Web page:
As a former top campaign official, Lewandowski should be able to shed light on the basis for the June 2016 Trump campaign statement challenging the public reports on Russian hacking. As part of this, he also should address what role Trump himself played in this response. Lewandowski himself has repeatedly underscored that Trump “loves to have all the information brought to him” and was the “final decision maker on everything that takes place.” Presumably, a hands-on decision-maker would have been in the loop on matters concerning the Russian interference allegations that were grabbing national headlines at the time.
Lewandowski also should address the important related issue of how he as campaign manager, his campaign colleagues, and candidate Trump considered and dealt with the national security risks posed by its contacts with a hostile foreign power. The Mueller report makes clear that Lewandowski was informed of multiple efforts by Russian nationals to engage the campaign in the spring of 2016, including:
- Papadopoulos, between April and June 2016, repeatedly emailed Lewandowski -- along with Trump campaign advisor and current top White House aide Stephen Miller, and campaign co-chair Sam Clovis -- about contacts with Russian representatives seeking meetings with Trump and his team;
- Even after the June 14, 2016 news accounts of Russian interference, Papadopoulos emailed Lewandowski that the Russian ministry of foreign affairs contacted him to ask whether, if Trump was unable to travel to Russia, a campaign representative could meet there;
- In June 2016 Lewandowski responded to a request from Trump campaign advisor Carter Page for approval of an invitation from the New Economic School in Moscow for Page to speak there at a July 2016 event; and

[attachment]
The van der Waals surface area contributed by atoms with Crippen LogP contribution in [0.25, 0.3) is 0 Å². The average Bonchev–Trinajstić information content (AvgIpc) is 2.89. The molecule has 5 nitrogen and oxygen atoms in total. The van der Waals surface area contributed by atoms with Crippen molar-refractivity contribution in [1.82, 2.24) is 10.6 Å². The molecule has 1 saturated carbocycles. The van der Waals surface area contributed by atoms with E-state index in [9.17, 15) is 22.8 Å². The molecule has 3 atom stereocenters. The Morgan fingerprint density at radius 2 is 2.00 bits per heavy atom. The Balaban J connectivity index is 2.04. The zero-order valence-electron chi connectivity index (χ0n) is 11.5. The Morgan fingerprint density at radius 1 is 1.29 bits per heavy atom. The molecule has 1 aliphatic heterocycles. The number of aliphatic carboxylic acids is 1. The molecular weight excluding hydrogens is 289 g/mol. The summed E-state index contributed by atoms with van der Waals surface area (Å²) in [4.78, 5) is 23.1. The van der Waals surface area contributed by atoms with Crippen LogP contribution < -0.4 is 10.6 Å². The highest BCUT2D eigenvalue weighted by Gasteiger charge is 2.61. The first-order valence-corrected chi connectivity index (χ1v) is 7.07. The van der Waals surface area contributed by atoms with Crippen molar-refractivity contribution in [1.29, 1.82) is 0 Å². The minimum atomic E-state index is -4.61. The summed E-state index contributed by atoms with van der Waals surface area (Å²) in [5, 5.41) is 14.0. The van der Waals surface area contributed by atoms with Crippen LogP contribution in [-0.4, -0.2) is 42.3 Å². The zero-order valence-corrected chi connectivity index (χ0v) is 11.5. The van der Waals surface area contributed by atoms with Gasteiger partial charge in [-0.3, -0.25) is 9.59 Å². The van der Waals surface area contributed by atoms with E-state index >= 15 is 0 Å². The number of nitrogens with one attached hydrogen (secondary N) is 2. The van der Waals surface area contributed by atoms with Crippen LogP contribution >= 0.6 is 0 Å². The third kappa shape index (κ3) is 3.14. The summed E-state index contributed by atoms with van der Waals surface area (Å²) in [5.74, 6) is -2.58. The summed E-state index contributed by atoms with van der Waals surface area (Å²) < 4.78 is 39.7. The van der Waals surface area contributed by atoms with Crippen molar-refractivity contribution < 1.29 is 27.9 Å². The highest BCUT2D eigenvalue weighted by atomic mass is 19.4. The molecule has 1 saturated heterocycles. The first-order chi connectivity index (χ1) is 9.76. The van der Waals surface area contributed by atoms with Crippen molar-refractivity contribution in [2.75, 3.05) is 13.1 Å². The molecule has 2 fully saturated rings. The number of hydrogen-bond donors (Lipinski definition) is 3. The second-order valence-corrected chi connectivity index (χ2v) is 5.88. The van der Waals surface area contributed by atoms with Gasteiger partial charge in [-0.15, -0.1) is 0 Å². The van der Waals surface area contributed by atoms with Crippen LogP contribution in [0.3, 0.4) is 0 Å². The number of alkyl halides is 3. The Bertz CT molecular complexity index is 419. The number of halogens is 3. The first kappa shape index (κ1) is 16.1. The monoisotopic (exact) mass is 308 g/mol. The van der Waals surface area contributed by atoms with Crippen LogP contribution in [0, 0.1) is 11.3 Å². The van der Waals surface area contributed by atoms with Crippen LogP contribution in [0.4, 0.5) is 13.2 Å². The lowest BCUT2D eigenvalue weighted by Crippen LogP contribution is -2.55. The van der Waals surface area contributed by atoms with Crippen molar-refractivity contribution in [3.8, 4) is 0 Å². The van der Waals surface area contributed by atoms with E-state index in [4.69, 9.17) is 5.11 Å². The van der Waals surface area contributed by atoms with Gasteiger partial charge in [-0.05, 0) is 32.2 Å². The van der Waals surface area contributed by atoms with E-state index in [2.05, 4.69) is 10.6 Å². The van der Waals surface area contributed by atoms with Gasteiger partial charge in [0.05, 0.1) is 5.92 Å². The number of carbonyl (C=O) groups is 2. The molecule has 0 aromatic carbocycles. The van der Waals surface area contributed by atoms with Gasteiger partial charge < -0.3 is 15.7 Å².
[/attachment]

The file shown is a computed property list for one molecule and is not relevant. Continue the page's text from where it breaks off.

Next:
- Trump attorney Michael Cohen says he talked with Lewandowski during the campaign about coordinating on a potential Trump trip to Moscow, and Trump’s assistant notified Lewandowski in late April 2016 about an invitation that Trump did not ultimately accept to attend a forum that summer in St. Petersburg, Russia.
The public deserves full accountability regarding what steps Lewandowski and his Trump campaign colleagues took to inform US authorities about Russian outreach to the campaign, both before and after the press reports on Russian interference in June 2016, and any instructions he, President Trump, or any Trump campaign colleagues issued to campaign associates regarding how to respond to or report Russian contacts.
U.S. intelligence agencies continue to report that election interference by Russia and other hostile powers remains a threat to the United States, a reality underscored by recent news that the CIA in 2017 had to extract an endangered source from Moscow who had been central to understanding Russian government involvement in the 2016 attacks. As Congress, the public, and 2020 campaign officials seek to implement policies and practices that most effectively protect against future attacks, Lewandowski’s testimony should serve as a reminder that denial is a strategy that none of us should be considering.